Viktor Orban stormed into political notoriety on June 16,
1989. At a ceremony to mark the reburial of Hungarians executed
in the 1956 uprising, he publicly called for the withdrawal of
Soviet forces from Hungary.
While this had been discussed in government and among the
many newly formed political groups of the time, it was the
first time anyone had been so outspoken in public; millions of
Hungarians were inspired by the daring student activist.
What is largely forgotten, however, is that Orban had
earlier agreed with other speakers not to make such remarks.
This was a day to honour Imre Nagy, the executed prime
minister, and other victims of the Soviet repression after
1956. We had all agreed not to bring modern politics into
it, says Laszlo Rajk, then a leading dissident and chief
organizer of the reburial. Orban went back on this
promise and misused the reburial to launch himself onto the
political stage. In other words, Orban simply stole the
It would not be the last time Orban played the opportunist
for swift political advantage.
The bearded young firebrand, trained in law, was a leading
member of The Federation of Young Democrats Fidesz
then an innovative, liberal party frustrating the
authorities with its ability to quote the law back at the
But after poor results in the elections of 1990, and
especially 1994, Orban saw the conservative right lacked a
coherent political force. Skilfully exploiting a hurt national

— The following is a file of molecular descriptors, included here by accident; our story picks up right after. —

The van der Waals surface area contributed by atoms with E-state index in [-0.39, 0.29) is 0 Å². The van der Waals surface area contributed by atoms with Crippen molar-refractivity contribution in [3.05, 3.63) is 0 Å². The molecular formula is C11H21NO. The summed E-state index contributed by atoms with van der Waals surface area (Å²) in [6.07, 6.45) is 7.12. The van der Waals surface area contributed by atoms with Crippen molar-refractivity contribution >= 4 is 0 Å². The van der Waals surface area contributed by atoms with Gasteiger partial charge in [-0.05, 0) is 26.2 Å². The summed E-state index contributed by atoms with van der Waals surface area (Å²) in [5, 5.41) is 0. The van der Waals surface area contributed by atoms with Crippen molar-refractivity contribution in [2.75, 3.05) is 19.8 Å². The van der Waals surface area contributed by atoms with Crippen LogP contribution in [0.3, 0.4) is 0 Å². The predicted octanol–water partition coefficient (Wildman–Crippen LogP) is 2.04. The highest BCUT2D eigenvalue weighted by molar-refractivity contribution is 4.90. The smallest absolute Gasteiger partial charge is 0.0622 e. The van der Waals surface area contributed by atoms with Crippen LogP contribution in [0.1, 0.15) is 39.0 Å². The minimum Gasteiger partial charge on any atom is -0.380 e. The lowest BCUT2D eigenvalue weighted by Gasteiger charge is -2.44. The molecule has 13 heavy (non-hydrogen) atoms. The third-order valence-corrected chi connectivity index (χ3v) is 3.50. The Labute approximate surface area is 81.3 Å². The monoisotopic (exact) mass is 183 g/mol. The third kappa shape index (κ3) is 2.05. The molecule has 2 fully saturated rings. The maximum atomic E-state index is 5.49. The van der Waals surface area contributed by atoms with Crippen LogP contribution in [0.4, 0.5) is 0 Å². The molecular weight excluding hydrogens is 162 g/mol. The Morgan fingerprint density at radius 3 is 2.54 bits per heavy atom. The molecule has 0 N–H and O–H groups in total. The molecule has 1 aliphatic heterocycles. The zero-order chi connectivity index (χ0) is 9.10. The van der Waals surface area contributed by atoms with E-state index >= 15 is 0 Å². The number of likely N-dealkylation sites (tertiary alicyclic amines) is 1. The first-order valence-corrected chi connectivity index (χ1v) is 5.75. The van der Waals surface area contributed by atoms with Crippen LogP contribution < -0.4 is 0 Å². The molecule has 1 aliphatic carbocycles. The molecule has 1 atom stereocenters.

pride and public frustration with corruption, Orban swung
Fidesz to the right to become the leading government party in a
conservative coalition from 1998 to 2002.
Yet despite inheriting and maintaining a growing economy,
Orban lost the 2002 elections. His critics said this was mainly
due to his divisive politics. Losing again in 2006, his
position as Fidesz leader briefly came under question
though no party member, in practice, was up to the challenge of
taking over from him.
In any case, he need not have worried: the Socialist-Liberal
coalition proved more than capable of shooting itself in the
foot, and the Hungarian public, weary of the political
bickering, has largely turned to this now-veteran politician
His politics are now classical conservative with an
emphasis on family, church and nation while his
economics are hazier. Orban speaks of over-privatization of the
Hungarian economy and the need for strong Hungarian companies.
He also angered foreign-owned utilities in his first
premiership, overturning agreements on the politically
sensitive issue of gas and electricity prices.
And in 2002 his administration ousted a foreign company
operating Budapest airport a move that finally cost the
Hungarian taxpayer some $90 million after an international
arbitration court found for the plaintive in 2006.
More recently, the Fidesz-led council in the southern city
of Pecs forcibly took control of the local water company, which
had been run and partially-owned by Suez, the French
conglomerate. In this case, a local court ruled the takeover as
Political analyst Csaba Toth says in practice the Fidesz
leaders bark is worse than his bite on such issues.
Yes, Fidesz is using nationalist rhetoric, but many
western parties are doing the same. I am sure that Fidesz will
say this is a new era for the Hungarian economy and domestic
companies, but it will mostly be rhetoric and very little